Fortuny, a Name Synonymous with Venice

Originally published in Modenus, this article by JoAnn Locktov explores Lino Lando’s fascination and fanatical devotion with Mariano Fortuny has led to a devotion to the craft. This is one of many articles she has written about Venice or companies or people who live or work in the Italian city.

Here’s a taste of her point of view; you can read the full piece by clicking on Modenus above.


Fortuny is a name synonymous with Venice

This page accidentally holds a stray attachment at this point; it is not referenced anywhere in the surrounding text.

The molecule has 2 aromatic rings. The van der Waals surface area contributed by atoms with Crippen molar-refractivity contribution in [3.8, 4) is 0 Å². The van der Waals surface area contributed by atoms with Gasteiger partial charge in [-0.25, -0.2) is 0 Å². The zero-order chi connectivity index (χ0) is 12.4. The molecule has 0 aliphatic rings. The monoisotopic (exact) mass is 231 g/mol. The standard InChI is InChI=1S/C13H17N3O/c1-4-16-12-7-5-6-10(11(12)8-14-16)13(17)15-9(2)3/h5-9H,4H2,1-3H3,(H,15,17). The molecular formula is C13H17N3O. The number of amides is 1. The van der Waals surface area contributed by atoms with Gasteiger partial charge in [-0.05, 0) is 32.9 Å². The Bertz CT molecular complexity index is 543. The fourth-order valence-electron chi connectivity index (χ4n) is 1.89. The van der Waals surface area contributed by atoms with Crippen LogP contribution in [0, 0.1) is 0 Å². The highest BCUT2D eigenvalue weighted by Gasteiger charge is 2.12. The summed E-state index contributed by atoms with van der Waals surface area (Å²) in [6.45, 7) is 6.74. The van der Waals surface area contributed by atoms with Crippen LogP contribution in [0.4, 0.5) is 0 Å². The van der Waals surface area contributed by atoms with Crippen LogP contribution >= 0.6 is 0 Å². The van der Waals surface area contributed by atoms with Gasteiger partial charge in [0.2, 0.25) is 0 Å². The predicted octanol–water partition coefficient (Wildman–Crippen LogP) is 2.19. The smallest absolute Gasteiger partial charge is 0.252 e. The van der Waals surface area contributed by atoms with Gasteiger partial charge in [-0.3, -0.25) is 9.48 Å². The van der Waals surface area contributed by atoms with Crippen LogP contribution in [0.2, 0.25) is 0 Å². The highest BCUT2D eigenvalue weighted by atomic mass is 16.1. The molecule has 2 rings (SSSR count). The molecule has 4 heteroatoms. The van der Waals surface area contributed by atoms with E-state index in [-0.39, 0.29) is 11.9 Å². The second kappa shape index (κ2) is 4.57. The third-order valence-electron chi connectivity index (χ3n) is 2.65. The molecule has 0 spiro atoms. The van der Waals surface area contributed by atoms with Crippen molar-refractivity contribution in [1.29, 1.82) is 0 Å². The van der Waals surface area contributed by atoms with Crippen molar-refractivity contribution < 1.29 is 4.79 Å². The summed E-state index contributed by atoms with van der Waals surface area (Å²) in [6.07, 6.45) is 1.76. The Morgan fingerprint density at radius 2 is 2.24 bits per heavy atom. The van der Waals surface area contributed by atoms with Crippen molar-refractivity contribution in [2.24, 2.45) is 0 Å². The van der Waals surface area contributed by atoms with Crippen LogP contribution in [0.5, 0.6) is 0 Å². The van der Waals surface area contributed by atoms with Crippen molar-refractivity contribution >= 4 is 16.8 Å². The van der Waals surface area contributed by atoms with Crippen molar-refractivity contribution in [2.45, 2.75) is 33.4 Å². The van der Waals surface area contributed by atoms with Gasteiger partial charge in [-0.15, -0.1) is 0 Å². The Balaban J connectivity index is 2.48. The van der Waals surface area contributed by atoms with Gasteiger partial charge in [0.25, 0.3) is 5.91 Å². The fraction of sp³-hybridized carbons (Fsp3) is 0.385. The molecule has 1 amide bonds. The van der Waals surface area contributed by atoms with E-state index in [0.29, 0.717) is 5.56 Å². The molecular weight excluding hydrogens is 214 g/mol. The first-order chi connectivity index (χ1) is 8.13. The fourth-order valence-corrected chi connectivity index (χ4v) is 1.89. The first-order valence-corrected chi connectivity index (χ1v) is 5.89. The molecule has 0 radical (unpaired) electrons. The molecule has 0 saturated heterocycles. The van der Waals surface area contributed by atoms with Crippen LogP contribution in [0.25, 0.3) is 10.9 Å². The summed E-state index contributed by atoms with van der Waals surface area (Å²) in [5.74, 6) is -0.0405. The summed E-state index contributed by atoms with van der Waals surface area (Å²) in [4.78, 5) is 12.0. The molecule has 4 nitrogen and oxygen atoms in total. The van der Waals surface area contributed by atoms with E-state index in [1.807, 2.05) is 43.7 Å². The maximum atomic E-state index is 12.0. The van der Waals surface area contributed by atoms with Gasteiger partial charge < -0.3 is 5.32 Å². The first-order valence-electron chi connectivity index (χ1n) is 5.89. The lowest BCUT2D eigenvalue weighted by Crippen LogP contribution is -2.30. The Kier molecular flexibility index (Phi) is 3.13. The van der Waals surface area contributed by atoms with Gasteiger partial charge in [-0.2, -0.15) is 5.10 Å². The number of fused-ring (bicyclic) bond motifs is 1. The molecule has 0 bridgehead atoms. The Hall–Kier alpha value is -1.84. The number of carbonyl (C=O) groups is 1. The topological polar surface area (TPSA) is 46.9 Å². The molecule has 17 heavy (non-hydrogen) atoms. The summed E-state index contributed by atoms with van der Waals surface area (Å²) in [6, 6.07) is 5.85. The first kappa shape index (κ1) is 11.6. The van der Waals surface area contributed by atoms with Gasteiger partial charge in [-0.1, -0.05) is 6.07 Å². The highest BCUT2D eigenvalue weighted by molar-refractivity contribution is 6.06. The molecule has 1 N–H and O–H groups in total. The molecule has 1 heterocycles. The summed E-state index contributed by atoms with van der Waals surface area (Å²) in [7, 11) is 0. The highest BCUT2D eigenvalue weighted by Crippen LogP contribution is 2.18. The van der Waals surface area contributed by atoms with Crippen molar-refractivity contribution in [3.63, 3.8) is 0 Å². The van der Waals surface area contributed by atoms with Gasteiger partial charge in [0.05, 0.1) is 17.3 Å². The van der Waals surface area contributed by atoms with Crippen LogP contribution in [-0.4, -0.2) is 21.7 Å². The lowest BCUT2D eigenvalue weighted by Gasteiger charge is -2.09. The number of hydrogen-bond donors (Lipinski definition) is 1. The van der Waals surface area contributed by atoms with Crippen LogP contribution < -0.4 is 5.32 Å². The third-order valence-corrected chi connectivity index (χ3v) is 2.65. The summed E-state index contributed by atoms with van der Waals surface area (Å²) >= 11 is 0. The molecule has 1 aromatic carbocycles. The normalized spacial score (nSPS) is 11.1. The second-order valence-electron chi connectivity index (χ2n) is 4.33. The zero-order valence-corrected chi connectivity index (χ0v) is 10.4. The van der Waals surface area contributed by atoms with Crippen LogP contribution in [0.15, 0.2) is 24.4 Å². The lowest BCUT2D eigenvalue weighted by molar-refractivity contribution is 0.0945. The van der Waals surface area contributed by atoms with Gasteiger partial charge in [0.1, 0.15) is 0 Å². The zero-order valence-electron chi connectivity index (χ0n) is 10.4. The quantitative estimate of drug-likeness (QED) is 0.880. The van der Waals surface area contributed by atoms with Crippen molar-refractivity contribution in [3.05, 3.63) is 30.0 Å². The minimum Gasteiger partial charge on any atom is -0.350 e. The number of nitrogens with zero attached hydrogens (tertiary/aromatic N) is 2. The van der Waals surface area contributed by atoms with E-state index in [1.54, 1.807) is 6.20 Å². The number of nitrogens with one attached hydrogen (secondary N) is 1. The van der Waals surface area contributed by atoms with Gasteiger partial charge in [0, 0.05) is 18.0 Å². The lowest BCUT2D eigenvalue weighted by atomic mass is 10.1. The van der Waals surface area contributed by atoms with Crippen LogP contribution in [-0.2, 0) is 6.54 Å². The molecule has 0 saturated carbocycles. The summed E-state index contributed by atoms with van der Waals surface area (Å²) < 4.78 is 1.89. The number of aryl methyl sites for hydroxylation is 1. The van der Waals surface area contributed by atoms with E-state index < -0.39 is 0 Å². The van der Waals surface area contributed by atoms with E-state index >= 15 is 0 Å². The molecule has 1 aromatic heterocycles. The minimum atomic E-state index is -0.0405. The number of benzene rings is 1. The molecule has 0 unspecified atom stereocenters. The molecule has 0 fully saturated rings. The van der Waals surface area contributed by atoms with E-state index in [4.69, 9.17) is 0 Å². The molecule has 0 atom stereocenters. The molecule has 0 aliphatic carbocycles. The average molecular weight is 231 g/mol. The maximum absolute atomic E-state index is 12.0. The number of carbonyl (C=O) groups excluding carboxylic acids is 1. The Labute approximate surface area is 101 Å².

“Lino Lando has been fascinated with Fortuny all his life. He spent years studying his paintings, lighting and textiles at the Fortuny family Palazzo Pesaro degli Orfei. Lando began production of the silk lamps via his company Venetia Studium in 1984 and in 1987 obtained the Fortuny® trademark. The lamps are produced in Venice by hand to an exacting standard, despite the challenges of acqua alta being such that shipments and deliveries are often unavoidably detained. The silk is dyed and then sewn by hand onto metal structures. Each lamp is then painted in patterns reminiscent of Greek, Roman and Oriental motifs using the lyrical curves found in illuminated medieval manuscripts. The paint is a fusion of gold and silver producing a color of glittering warmth. Each lamp is dressed with a fringed exclamation point — a silk tassel bound by a Murano glass bead. Silk is a natural diffuser of light, so the lamps glow hauntingly like those in the Piazza San Marco on a foggy evening. The lamps are only finished when the artisans can attach the suspension cords to the exact height of each installation. In 2000, Lando developed a glass version of the Fortuny® lamp that could also be used in rooms with ambient moisture. The challenge was to produce glass lamps that would emit the same ethereal glow as silk. To the untrained eye the two versions are identical. Lando’s fanatical devotion to craftsmanship is identical to that of Mariano Fortuny. If you are the electrician hanging an immense six foot diameter Scheherazade lamp, you will find five lion heads greeting you at the five fastening points along the decorative metal ring. They will be invisible to everyone admiring the lamp but you. From above, they stand a silent and invisible guard.”